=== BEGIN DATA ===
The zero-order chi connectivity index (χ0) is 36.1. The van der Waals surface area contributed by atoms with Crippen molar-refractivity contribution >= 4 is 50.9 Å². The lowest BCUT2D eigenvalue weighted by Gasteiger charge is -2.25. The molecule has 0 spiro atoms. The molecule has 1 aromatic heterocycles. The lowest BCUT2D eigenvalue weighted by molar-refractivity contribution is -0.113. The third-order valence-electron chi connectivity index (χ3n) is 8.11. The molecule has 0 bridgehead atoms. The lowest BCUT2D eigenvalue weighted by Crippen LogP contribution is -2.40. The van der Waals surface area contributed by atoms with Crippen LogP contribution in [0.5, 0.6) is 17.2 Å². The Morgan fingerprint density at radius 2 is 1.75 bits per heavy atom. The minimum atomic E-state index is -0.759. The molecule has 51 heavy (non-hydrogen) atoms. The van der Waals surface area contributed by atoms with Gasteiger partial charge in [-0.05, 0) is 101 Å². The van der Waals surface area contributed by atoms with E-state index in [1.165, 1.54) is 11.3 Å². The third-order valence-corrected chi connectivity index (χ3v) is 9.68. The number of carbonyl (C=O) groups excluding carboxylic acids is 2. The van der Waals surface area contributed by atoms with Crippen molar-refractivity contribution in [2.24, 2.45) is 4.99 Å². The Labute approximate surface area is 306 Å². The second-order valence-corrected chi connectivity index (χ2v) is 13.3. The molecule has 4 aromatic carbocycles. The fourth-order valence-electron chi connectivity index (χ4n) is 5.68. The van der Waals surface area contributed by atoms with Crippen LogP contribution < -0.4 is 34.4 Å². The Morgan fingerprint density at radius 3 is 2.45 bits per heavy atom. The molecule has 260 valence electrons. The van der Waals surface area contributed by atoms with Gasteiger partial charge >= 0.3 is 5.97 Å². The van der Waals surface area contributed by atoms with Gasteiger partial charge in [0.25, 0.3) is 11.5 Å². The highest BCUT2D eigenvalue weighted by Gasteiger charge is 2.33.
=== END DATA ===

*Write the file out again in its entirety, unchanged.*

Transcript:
The zero-order chi connectivity index (χ0) is 36.1. The van der Waals surface area contributed by atoms with Crippen molar-refractivity contribution >= 4 is 50.9 Å². The lowest BCUT2D eigenvalue weighted by Gasteiger charge is -2.25. The molecule has 0 spiro atoms. The molecule has 1 aromatic heterocycles. The lowest BCUT2D eigenvalue weighted by molar-refractivity contribution is -0.113. The third-order valence-electron chi connectivity index (χ3n) is 8.11. The molecule has 0 bridgehead atoms. The lowest BCUT2D eigenvalue weighted by Crippen LogP contribution is -2.40. The van der Waals surface area contributed by atoms with Crippen LogP contribution in [0.5, 0.6) is 17.2 Å². The Morgan fingerprint density at radius 2 is 1.75 bits per heavy atom. The minimum atomic E-state index is -0.759. The molecule has 51 heavy (non-hydrogen) atoms. The van der Waals surface area contributed by atoms with Gasteiger partial charge in [-0.05, 0) is 101 Å². The van der Waals surface area contributed by atoms with E-state index in [1.165, 1.54) is 11.3 Å². The third-order valence-corrected chi connectivity index (χ3v) is 9.68. The number of carbonyl (C=O) groups excluding carboxylic acids is 2. The van der Waals surface area contributed by atoms with Crippen molar-refractivity contribution in [2.24, 2.45) is 4.99 Å². The Labute approximate surface area is 306 Å². The second-order valence-corrected chi connectivity index (χ2v) is 13.3. The molecule has 4 aromatic carbocycles. The fourth-order valence-electron chi connectivity index (χ4n) is 5.68. The van der Waals surface area contributed by atoms with Crippen LogP contribution < -0.4 is 34.4 Å². The Morgan fingerprint density at radius 3 is 2.45 bits per heavy atom. The molecule has 260 valence electrons. The van der Waals surface area contributed by atoms with Gasteiger partial charge >= 0.3 is 5.97 Å². The van der Waals surface area contributed by atoms with Gasteiger partial charge in [0.25, 0.3) is 11.5 Å². The highest BCUT2D eigenvalue weighted by Gasteiger charge is 2.33.